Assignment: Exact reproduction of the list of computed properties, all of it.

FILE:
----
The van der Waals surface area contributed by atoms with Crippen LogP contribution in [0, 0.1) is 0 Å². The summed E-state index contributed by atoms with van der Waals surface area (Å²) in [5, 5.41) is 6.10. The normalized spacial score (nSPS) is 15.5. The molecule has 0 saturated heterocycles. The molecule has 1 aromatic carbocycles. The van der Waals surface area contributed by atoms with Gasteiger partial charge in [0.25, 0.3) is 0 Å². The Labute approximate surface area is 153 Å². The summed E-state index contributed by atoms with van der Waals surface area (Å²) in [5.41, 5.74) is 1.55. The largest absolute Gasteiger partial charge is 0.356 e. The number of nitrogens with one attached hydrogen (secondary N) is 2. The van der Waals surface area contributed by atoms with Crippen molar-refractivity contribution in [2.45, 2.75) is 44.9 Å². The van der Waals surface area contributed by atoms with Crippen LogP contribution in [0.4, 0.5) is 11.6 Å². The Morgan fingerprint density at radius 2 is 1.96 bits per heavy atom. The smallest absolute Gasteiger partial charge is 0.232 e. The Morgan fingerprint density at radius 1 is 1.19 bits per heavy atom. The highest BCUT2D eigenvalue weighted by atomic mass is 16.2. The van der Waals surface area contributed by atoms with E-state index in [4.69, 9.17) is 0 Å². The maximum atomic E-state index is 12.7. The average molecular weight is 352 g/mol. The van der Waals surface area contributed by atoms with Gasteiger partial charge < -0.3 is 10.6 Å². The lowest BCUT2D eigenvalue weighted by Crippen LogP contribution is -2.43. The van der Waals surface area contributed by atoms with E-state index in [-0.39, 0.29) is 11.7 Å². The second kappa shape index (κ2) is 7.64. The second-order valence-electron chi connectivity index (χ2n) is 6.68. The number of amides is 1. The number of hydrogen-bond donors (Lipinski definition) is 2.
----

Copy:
The van der Waals surface area contributed by atoms with Crippen LogP contribution in [0, 0.1) is 0 Å². The summed E-state index contributed by atoms with van der Waals surface area (Å²) in [5, 5.41) is 6.10. The normalized spacial score (nSPS) is 15.5. The molecule has 0 saturated heterocycles. The molecule has 1 aromatic carbocycles. The van der Waals surface area contributed by atoms with Gasteiger partial charge in [0.25, 0.3) is 0 Å². The Labute approximate surface area is 153 Å². The summed E-state index contributed by atoms with van der Waals surface area (Å²) in [5.41, 5.74) is 1.55. The largest absolute Gasteiger partial charge is 0.356 e. The number of nitrogens with one attached hydrogen (secondary N) is 2. The van der Waals surface area contributed by atoms with Crippen molar-refractivity contribution in [2.45, 2.75) is 44.9 Å². The van der Waals surface area contributed by atoms with Crippen LogP contribution in [0.4, 0.5) is 11.6 Å². The Morgan fingerprint density at radius 2 is 1.96 bits per heavy atom. The smallest absolute Gasteiger partial charge is 0.232 e. The Morgan fingerprint density at radius 1 is 1.19 bits per heavy atom. The highest BCUT2D eigenvalue weighted by atomic mass is 16.2. The van der Waals surface area contributed by atoms with E-state index in [4.69, 9.17) is 0 Å². The maximum atomic E-state index is 12.7. The average molecular weight is 352 g/mol. The van der Waals surface area contributed by atoms with Gasteiger partial charge < -0.3 is 10.6 Å². The lowest BCUT2D eigenvalue weighted by Crippen LogP contribution is -2.43. The van der Waals surface area contributed by atoms with E-state index in [-0.39, 0.29) is 11.7 Å². The second kappa shape index (κ2) is 7.64. The second-order valence-electron chi connectivity index (χ2n) is 6.68. The number of amides is 1. The number of hydrogen-bond donors (Lipinski definition) is 2.